As those who have already binged the hit South Korean series will know, the finale sees protagonist Gi-hun conquering the final game and taking the prize money home with him, though he is initially too depressed to spend any of it.
Having discovered the truth about player 001, Gi-hun initially buys himself a flight to LA (oh, and a new ’do, obv) to see his daughter, only to back out of it at the literal last minute, so he can try and explore more about who is behind the games.
Speaking to Entertainment Weekly, Dong-hyuk admitted that he initially “wrestled between two different scenarios for the ending”, before settling on the one that made the final cut.
“There was one, the other alternate ending, where Gi-hun would get on the plane and leave,” he explained. “And then there was of course the one where he would turn back and walk towards the camera.
“We constantly asked ourselves, is it really right for Gi-hun to make the decision to leave and go see his family, to pursue his own happiness? Is that the right way for us to really propose the question or the message that we wanted to convey through the series?”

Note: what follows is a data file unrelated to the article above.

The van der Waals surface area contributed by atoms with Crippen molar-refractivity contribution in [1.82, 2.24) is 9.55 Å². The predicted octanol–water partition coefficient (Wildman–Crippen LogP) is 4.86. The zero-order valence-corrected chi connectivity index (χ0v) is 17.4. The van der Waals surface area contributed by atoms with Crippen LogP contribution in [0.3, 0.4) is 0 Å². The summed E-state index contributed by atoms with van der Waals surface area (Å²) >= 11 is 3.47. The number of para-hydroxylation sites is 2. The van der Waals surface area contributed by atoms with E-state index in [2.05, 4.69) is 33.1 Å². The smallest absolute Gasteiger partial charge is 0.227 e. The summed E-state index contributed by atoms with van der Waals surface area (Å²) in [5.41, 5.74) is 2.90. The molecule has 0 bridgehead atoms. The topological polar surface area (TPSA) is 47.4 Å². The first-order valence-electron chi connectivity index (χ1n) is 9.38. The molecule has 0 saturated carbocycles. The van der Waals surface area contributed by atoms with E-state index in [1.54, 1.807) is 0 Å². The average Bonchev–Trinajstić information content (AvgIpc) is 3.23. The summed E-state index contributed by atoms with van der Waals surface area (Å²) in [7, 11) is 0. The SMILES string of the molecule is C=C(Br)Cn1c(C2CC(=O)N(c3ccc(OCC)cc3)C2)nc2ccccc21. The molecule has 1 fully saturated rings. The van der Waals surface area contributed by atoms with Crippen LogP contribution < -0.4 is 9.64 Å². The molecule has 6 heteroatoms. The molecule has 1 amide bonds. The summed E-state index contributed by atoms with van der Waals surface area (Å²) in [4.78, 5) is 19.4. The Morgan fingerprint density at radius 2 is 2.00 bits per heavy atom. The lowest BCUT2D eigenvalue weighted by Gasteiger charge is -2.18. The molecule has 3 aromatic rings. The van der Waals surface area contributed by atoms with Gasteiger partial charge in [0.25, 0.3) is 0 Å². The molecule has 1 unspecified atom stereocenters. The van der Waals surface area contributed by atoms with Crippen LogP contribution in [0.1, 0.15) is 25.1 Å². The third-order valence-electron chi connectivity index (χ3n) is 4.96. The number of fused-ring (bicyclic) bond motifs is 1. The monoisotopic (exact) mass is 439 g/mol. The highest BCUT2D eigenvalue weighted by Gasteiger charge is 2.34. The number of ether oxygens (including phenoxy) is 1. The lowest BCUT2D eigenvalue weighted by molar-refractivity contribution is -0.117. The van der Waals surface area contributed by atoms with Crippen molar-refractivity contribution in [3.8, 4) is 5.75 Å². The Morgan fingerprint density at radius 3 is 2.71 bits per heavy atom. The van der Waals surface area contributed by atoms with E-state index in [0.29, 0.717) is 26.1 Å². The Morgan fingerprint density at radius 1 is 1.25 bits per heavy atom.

He continued: “We came to the conclusion that the question that we wanted to propose cannot be done if he left on the plane. The question that we want to answer – why has the world come to what it is now? – can only be answered or can only be proposed if Gi-hun turned back and walked towards the camera.”
“So that’s how we ended up with that ending in the finale.”
Earlier this week, Dong-hyuk finally confirmed long-standing rumours that Squid Game would be getting a second season, and teased what he wants to do with the hit show moving forward.
“Gi-Hun will come back, and he will do something for the world,” he told AP.
The director and writer previously claimed: “One [season two plot] would be the story of the Frontman.
“I think the issue with police officers is not just an issue in Korea. I see it on the global news. This was an issue that I wanted to raise. Maybe in season two I can talk about this more.”
Squid Game debuted on Netflix worldwide in September 2021, and quickly became a worldwide phenomenon through mostly word of mouth.
Eventually, the show became the most-watched Netflix show in 94 countries, and was viewed by 142 million households in its first four weeks, surpassing a record previously held by Bridgerton.